When you’re like me, a natural time waster, you need to be as productive as possible when you are working. That’s why I have recently learned to love AutoHotkey, a free Windows download that allows you to automate repitive actions, create hotkey and scripts and at its most basic is really easy to use.
Some of AutHotkey’s key features include (their words):
- Automate almost anything by sending keystrokes and mouse clicks. You can write a mouse or keyboard macro by hand or use the macro recorder.
- Create hotkeys for keyboard, joystick, and mouse. Virtually any key, button, or combination can become a hotkey.
- Expand abbreviations as you type them. For example, typing “btw” can automatically produce “by the way”.
- Remap keys and buttons on your keyboard, joystick, and mouse.
- Convert any script into an EXE file that can be run on computers that don’t have AutoHotkey installed.
The basic idea is you create text file scripts with small coded fragments that can replace text as you write, perform simple actions or perform more complicated actions. The script needs to run once to be put into memory and then each time you need it, it’ll be there.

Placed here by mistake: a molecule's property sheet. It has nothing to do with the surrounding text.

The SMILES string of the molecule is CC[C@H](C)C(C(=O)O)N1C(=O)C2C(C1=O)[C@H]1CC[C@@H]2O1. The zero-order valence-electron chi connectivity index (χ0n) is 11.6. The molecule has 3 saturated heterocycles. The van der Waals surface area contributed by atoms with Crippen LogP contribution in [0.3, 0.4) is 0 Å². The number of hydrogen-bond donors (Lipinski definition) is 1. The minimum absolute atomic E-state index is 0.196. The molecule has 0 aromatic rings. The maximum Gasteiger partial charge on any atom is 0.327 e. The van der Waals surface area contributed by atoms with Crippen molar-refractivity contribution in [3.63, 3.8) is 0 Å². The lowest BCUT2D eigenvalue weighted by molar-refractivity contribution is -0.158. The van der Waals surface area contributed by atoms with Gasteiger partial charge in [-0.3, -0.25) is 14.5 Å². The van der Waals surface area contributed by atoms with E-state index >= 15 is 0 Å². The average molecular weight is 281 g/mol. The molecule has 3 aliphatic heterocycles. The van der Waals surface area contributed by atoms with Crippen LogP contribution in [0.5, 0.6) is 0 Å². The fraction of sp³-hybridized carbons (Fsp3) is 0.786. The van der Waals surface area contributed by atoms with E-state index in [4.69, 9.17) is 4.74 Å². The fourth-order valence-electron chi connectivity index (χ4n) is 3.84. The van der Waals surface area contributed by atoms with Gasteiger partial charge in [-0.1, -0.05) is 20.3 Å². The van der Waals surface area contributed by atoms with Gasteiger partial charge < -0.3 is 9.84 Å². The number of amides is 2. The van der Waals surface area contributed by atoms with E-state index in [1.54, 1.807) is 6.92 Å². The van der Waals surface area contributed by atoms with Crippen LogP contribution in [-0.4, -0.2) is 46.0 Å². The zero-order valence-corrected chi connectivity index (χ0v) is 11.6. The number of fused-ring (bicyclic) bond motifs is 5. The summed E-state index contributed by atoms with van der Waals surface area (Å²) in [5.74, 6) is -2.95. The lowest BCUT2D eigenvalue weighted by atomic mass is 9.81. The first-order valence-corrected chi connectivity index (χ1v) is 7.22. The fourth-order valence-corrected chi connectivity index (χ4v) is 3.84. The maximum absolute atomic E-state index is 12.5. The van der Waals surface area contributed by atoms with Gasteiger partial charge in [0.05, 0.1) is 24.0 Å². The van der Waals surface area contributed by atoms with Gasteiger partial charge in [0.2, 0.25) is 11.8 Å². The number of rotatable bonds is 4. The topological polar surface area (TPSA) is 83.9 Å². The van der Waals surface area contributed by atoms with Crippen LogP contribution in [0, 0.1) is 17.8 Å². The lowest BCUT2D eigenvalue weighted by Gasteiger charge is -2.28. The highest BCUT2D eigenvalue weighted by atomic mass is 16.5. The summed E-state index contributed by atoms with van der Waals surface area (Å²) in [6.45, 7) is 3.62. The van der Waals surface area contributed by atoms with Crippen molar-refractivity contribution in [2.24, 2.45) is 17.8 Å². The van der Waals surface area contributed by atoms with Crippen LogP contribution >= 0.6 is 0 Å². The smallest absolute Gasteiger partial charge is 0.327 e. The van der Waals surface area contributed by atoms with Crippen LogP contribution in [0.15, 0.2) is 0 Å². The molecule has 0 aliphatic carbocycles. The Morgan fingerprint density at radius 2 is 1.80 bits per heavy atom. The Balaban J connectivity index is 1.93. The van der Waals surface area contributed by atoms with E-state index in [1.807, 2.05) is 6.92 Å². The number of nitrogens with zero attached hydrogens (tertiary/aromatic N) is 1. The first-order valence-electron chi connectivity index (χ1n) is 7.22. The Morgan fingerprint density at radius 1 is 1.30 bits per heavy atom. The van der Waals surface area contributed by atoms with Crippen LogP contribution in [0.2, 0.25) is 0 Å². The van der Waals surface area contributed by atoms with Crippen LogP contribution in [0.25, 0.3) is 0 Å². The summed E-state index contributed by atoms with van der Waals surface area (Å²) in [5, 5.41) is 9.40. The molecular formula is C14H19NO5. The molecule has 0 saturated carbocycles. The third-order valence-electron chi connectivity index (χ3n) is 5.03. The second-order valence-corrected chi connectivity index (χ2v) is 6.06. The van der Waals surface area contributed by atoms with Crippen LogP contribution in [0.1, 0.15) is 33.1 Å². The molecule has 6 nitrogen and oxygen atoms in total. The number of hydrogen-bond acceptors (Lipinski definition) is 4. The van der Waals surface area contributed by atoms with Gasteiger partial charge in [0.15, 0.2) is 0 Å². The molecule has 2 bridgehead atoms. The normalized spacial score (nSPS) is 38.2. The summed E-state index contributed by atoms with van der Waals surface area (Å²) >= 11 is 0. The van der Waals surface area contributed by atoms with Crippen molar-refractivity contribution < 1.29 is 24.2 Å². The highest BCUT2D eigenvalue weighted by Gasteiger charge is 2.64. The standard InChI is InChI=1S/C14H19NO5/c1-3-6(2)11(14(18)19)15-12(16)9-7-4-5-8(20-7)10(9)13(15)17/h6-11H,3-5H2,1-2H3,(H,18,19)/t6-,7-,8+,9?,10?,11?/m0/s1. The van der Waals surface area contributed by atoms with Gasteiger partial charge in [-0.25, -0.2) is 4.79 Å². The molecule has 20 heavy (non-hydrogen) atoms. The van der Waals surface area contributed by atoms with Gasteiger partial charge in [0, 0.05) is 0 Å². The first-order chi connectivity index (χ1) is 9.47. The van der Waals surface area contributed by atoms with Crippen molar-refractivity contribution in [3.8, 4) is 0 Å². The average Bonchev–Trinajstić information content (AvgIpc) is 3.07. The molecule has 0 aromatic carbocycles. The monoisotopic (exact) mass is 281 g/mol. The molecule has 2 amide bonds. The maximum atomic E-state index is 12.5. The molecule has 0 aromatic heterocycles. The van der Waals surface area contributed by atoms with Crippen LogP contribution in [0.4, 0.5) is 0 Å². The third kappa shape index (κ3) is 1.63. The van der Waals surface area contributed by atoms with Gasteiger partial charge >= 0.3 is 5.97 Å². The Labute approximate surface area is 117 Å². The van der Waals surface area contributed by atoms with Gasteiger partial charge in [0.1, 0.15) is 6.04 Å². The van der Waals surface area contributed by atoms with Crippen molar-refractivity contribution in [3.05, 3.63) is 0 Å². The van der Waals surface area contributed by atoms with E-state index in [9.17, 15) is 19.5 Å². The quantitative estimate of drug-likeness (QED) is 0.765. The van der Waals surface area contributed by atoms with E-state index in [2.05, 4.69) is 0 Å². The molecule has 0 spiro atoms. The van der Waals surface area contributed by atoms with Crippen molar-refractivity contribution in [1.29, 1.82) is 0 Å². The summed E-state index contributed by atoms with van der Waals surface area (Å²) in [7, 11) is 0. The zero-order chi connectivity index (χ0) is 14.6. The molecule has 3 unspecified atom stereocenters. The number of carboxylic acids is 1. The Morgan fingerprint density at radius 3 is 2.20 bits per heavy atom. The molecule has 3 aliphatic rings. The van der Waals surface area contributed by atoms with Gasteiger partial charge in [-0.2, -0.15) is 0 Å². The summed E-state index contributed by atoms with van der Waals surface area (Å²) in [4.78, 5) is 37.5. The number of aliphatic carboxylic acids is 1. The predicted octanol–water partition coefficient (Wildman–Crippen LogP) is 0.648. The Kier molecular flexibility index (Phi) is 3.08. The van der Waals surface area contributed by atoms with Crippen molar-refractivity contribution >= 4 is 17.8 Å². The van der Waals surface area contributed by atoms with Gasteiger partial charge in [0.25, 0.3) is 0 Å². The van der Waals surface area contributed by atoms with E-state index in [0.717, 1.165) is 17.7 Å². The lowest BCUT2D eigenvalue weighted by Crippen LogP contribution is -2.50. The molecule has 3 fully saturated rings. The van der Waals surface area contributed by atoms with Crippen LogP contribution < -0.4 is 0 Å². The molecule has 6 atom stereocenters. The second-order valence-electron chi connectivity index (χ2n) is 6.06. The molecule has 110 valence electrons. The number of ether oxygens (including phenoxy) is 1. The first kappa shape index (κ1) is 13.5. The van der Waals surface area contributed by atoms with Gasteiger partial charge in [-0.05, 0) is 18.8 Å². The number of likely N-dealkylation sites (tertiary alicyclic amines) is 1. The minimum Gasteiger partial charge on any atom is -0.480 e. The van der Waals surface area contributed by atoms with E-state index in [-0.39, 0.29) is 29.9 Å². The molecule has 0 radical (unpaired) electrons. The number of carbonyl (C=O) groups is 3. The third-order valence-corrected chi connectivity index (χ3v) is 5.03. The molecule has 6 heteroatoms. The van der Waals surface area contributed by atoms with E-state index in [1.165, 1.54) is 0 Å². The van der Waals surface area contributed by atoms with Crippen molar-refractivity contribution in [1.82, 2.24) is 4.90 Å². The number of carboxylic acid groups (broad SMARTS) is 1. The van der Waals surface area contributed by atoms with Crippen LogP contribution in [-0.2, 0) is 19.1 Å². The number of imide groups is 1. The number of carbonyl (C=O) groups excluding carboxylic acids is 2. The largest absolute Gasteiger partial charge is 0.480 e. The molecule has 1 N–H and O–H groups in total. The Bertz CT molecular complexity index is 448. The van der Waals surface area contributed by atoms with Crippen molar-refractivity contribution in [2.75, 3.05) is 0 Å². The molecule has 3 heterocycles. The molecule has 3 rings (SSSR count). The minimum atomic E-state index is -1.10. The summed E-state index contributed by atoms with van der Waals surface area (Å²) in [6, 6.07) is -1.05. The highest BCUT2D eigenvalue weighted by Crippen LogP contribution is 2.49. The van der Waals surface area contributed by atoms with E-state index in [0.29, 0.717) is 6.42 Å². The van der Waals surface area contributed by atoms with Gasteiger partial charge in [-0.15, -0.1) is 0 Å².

Let’s look at a couple of simple AutoHotkey cases:
This is a simple example of a hotkey, when I type the Windows Key + m, AutoHotkey opens my Gmail.
The # means use the Windows Key and the double colon :: is a delimiter.
Hotstrings and Autoreplace
My company has a product called Win4Lin, good product and brand, but a pain to type. With this, every time I type w4l, AutoHotkey replace it with Win4Lin, as I type. Very useful.
The string to be replaced is delimited by the double colons, followed by the repacement string.
Longer text autoreplace
Here’s how I often sign my email messages (when I’m being polite). Now when I type tx, AutoHotkey replaces it with my multi-line salutation.
When using multiple line output, enclose the actions in parenthesis.
Remapping keyboard keys
Finally, this little fragment remaps the right CtrlKey (I know, who knew the two Ctrl keys can be different?) to be Ctl Shift-P which is an awkward hotkey required by a screen clipping program that I use.
Let’s get going
As you can imagine, my examples are on the preschool to kindergarten level, so much more can be done with AutoHotkey.
Another tip, if you Google-around, you’ll find useful text files of AutoHotkey scripts that you can download and use.